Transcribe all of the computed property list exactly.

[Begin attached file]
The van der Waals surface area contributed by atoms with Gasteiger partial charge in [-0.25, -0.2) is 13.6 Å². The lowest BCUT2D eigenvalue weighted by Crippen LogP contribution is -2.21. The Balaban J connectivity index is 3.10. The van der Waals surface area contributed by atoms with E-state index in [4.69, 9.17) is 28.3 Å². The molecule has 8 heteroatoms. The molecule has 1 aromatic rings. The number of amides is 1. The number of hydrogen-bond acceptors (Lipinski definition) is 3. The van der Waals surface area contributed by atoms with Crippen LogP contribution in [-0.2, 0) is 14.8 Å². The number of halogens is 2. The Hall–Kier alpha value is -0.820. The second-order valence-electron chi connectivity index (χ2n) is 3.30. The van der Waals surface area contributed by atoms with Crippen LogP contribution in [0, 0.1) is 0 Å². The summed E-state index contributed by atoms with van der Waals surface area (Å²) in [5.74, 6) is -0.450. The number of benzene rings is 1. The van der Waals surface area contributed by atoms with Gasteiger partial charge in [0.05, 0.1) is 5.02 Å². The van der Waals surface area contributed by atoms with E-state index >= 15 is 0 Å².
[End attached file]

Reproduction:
The van der Waals surface area contributed by atoms with Gasteiger partial charge in [-0.25, -0.2) is 13.6 Å². The lowest BCUT2D eigenvalue weighted by Crippen LogP contribution is -2.21. The Balaban J connectivity index is 3.10. The van der Waals surface area contributed by atoms with E-state index in [4.69, 9.17) is 28.3 Å². The molecule has 8 heteroatoms. The molecule has 1 aromatic rings. The number of amides is 1. The number of hydrogen-bond acceptors (Lipinski definition) is 3. The van der Waals surface area contributed by atoms with Crippen LogP contribution in [-0.2, 0) is 14.8 Å². The number of halogens is 2. The Hall–Kier alpha value is -0.820. The second-order valence-electron chi connectivity index (χ2n) is 3.30. The van der Waals surface area contributed by atoms with Crippen LogP contribution in [0, 0.1) is 0 Å². The summed E-state index contributed by atoms with van der Waals surface area (Å²) in [5.74, 6) is -0.450. The number of benzene rings is 1. The van der Waals surface area contributed by atoms with Gasteiger partial charge in [0.05, 0.1) is 5.02 Å². The van der Waals surface area contributed by atoms with E-state index >= 15 is 0 Å².